The fund industry has grown since the early Nineties into a hugely successful industry in the Cayman Islands. In 1997 there were 1,037 registered mutual funds, whereas as at March of this year there were 7,861 mutual funds that had registered with the Cayman Islands Monetary Authority.
The industry in the Cayman Islands is represented by the CIFAA (Cayman Islands Fund Administrators Association), a body whose corporate members include over 30 Cayman-based, licensed Fund Administrators. Within those companies around 750 people are employed.
According to the Association’s Chairman, John Lewis, the CIFAA members have always worked behind the scenes with government, the CIMA and other professionals to help maintain and enhance Cayman’s position as the premier global jurisdiction for hedge funds. However, recently the Association has become more active within the community, as he explains, ‘We were recently able to award a $10,000 scholarship to a young Caymanian, Leah Gibbs, to allow her to sit her CPA exams in the United States.’
He continues, ‘As an extension of this initiative, the CIFAA began working with the University College of the Cayman Islands, writing a two day course as a general introduction into the industry. The first running of this oversubscribed course was held at the end of May at UCCI and the expectation is that it will be rerun to meet the demand.’
Lewis states that the course was specifically designed at an entry level to introduce employees new or relatively new to the industry so that they develop an understanding of funds from all aspects of the industry, not just that which they may be currently employed in.
He says, ‘The course consists of nine separate sessions that cover a wide range of hedge fund topics and featured many experienced and senior practitioners in the industry all whom were happy to contribute their time and energies for free. In this way we were able to offer the course for free to interested people.’
Lewis gave two presentations at the first session in May and other instructors included Angela Mele from BISYS, Victor Murray and Toni Pinkerton from Maples Finance, Laurice Fraser from Caledonian Fund Services, Trinda Blackmore from Fortis Bank (Cayman), Judiann Richards and Heather Smith from the CIMA and Ken Krys from RSM Cayman islands.
Toni Pinkerton says, ‘We were very pleased with the turn out – a full house. I think this clearly demonstrates that there is a need in the industry for this sort of opportunity to bring everyone together and ensure that knowledge is shared. The course was well received by the students which was clear from the discussions that arose during the sessions and continued through the breaks. We hope to hold the course again later in the year and ultimately, we would like to share the course with the students at UCCI, some of whom may emerge as the next generation of fund administrators in Cayman.’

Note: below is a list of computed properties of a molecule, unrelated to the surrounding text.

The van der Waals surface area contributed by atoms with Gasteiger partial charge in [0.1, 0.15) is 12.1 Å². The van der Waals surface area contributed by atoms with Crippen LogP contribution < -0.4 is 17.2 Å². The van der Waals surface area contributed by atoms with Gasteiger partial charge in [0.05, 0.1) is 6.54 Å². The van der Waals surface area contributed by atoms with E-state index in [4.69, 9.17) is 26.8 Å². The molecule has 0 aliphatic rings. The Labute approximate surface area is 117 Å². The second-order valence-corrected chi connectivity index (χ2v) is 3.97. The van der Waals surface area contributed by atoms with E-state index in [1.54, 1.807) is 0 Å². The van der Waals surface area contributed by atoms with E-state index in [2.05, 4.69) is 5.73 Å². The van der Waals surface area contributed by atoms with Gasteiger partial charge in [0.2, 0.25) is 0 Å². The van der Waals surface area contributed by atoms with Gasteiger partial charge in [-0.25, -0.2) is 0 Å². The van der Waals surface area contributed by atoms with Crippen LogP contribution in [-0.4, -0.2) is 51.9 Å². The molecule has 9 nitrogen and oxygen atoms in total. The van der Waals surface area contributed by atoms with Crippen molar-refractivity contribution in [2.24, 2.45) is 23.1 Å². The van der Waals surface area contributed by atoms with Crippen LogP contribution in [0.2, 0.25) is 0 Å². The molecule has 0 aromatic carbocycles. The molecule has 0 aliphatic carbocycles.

Angela Mele furthers, ‘The two day course was a great way for us in the industry to inform young Caymanians and local residents about what is on offer within the fund industry as far as job opportunities are concerned. We took an informal poll of students who attended the course and about 60 per cent had between zero and two years work experience in the fund industry, around 10 per cent had between two and five years experience and 30 per cent had over five years experience. So we were really reaching out to those with a certain level of knowledge who had an interest in expanding that knowledge further.’
Mele says the two day course was intensive and packed in a good deal of information as the CIFAA felt it was important to as wide an overview of the industry as possible.
She says, ‘As the fund industry touches on such a wide range of professions there is sometimes a tendency to view the business from just one angle. For example, those in the register and transfer agency business might not be familiar with the corporate side. This course therefore gives attendees a good grasp of all aspects of the business. Our attendees worked mainly in the register and transfer agency field (50 per cent), 40 per cent were in accounting and 10 per cent in compliance, business development and fiduciary services.’
Lewis and Mele say that it is hoped the course might eventually be expanded considerably and included into a separate degree course provided by the UCCI, such is the importance of the subject to the local community.
John Thompson, Chair – Business Studies at UCCI says, ‘We are excited to work with CIFAA toward the development of a new course at UCCI which would give students an introduction to the fund industry in the Cayman Islands. It makes sense to have the industry leaders contribute to such a course, and I’m sure UCCI Business Studies students would be eager to acquire such valuable applied knowledge.’
With that in mind Lewis concludes, ‘We hope that we can continue to work with UCCI to build out the content such that it could be incorporated into one of their formal courses so that young Caymanians deciding on their future career tracks develop an understanding of the industry and are able to make informed choices to enter this thriving global business.’